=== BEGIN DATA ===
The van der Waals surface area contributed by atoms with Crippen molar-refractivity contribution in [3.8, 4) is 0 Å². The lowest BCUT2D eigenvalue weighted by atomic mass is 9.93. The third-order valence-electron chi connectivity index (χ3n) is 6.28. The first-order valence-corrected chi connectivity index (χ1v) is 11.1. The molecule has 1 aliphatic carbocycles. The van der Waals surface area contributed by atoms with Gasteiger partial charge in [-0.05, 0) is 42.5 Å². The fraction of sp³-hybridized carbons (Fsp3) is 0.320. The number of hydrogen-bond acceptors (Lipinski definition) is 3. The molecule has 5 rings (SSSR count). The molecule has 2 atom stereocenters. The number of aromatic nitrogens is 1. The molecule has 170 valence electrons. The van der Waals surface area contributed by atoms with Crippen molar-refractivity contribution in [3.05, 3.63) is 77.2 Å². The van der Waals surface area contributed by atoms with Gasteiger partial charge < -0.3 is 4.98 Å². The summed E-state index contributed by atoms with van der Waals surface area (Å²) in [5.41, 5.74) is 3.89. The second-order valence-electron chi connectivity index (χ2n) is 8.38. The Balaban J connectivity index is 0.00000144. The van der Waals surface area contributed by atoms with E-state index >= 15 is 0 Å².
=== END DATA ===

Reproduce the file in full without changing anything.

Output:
The van der Waals surface area contributed by atoms with Crippen molar-refractivity contribution in [3.8, 4) is 0 Å². The lowest BCUT2D eigenvalue weighted by atomic mass is 9.93. The third-order valence-electron chi connectivity index (χ3n) is 6.28. The first-order valence-corrected chi connectivity index (χ1v) is 11.1. The molecule has 1 aliphatic carbocycles. The van der Waals surface area contributed by atoms with Gasteiger partial charge in [-0.05, 0) is 42.5 Å². The fraction of sp³-hybridized carbons (Fsp3) is 0.320. The number of hydrogen-bond acceptors (Lipinski definition) is 3. The molecule has 5 rings (SSSR count). The molecule has 2 atom stereocenters. The number of aromatic nitrogens is 1. The molecule has 170 valence electrons. The van der Waals surface area contributed by atoms with Crippen molar-refractivity contribution in [3.05, 3.63) is 77.2 Å². The van der Waals surface area contributed by atoms with Gasteiger partial charge < -0.3 is 4.98 Å². The summed E-state index contributed by atoms with van der Waals surface area (Å²) in [5.41, 5.74) is 3.89. The second-order valence-electron chi connectivity index (χ2n) is 8.38. The Balaban J connectivity index is 0.00000144. The van der Waals surface area contributed by atoms with E-state index >= 15 is 0 Å².